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Anthologies of Musical Works from the 15th-17th Centuries in the Library of Congress Music Division

Provenance Research

Music Division Chief Oscar Sonneck’s strategies for the acquisition of early music materials, combined with a pinch of perseverance and serendipity, produced results that were transformational. One example of his success is the Music Division's collection of over three hundred pre-1700 anthologies, a number that represents 10% of all published anthologies from the 16th-17th centuries.

The Music Division frequently receives questions about the provenance of its early music holdings; that is, inquiries about the where, when and from whom these treasures came. Answers are sometimes elusive, buried in the Music Division’s 125-year acquisition history. This page offers the following suggestions that have proven invaluable for both answering provenance questions and raising others that we never knew to ask.

Five recommended resources for researching provenance-related information for our early music anthologies are listed below.

Antiquarian dealer’s catalogs

Determining from whom we procured our early treasures can be a daunting task as specific information about provenance was not systematically recorded in catalog records. It is helpful to know, however, that many of our early anthologies were purchased either individually or in multiple lots from European antiquarian dealers over the first half of the twentieth century. Unfortunately, no one resource identifies all of the antiquarian dealers’ catalogs that were consulted for purchases made by our library over the years, especially those with annotations or further provenance information. Fortunately, the music division retained a majority of those catalogs thanks to the foresight of library staff who recognized that they were “… bibliographic tools which no major music library should be without ” (Richard S. Hill). For more information about the extent of our dealers’ catalogs holdings, consult the following resources:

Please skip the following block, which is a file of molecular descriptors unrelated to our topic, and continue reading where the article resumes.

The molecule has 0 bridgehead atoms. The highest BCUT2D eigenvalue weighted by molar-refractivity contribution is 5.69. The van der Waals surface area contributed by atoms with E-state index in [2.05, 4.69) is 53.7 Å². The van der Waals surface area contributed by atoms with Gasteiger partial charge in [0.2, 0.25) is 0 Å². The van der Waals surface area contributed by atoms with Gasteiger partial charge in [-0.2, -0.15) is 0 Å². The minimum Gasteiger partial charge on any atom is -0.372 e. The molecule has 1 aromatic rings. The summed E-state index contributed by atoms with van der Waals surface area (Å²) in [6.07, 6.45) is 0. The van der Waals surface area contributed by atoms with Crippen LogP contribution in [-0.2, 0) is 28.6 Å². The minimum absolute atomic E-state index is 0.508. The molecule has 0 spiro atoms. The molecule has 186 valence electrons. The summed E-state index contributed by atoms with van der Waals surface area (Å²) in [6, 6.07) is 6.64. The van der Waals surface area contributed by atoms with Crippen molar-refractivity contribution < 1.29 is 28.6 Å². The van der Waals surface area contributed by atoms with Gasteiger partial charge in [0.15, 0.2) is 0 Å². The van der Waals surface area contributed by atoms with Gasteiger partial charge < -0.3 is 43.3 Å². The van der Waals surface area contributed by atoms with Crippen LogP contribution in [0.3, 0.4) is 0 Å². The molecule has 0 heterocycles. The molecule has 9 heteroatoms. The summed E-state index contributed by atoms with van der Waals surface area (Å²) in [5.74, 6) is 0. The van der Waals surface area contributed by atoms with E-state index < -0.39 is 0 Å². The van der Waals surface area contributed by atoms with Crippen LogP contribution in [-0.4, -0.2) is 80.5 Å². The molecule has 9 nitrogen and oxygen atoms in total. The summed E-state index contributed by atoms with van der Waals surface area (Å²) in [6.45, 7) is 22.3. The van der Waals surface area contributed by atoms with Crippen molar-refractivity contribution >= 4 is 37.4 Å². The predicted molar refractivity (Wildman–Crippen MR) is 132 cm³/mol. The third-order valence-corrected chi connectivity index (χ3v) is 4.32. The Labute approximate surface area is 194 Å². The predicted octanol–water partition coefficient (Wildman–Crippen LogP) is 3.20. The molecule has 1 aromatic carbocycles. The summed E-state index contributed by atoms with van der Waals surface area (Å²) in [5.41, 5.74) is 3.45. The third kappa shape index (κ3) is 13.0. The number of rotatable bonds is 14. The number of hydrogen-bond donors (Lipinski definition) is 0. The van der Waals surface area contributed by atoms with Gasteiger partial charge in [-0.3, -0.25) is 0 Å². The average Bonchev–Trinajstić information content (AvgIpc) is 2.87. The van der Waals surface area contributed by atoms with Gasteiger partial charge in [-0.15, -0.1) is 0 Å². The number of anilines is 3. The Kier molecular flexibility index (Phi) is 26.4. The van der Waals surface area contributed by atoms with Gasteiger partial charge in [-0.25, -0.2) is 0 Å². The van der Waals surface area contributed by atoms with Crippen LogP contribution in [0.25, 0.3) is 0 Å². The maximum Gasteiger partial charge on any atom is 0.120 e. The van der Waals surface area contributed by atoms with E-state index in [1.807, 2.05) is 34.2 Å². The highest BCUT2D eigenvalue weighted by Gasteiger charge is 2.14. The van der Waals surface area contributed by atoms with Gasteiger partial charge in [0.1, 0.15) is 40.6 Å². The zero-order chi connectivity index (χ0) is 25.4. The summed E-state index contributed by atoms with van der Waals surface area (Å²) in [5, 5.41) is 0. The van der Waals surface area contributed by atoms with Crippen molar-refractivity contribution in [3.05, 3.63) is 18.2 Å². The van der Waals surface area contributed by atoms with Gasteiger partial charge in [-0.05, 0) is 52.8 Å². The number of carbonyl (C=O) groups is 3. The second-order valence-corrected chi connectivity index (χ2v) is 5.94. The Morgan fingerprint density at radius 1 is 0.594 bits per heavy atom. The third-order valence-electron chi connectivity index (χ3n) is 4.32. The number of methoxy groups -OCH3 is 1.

The ML card catalog in the Performing Arts Reading Room is also helpful in locating antiquarian catalogs, albeit the entries are often incomplete as well. Search under the LC classification ML152 for publishers’ catalogs/second-hand dealers. If your catalog search comes up short, you are encouraged to send a question to our Ask-a-Librarian service.


Leo Liepmannssohn and the Music Division

The highest number of retrospective purchases in the early decades of the 20th century can be traced back to the German firm of Leo Liepmannssohn (for a brief history, consult the Otto Haus website External). Considering the Music Division’s fruitful relationship with this firm, their published catalogs [two series: priced catalogues nos. 1-238; 64 auction catalogues] are considered a historically essential resource for studying the provenance of many past purchases. Consequently, an on-site inventory/finding aid was compiled for our holdings of the two Liepmannssohn series; this spreadsheet is available upon request. The Music Division's collection of Liepmannssohn catalogs, spanning the years 1875–1935, is one of the most comprehensive worldwide.

Auction Catalogs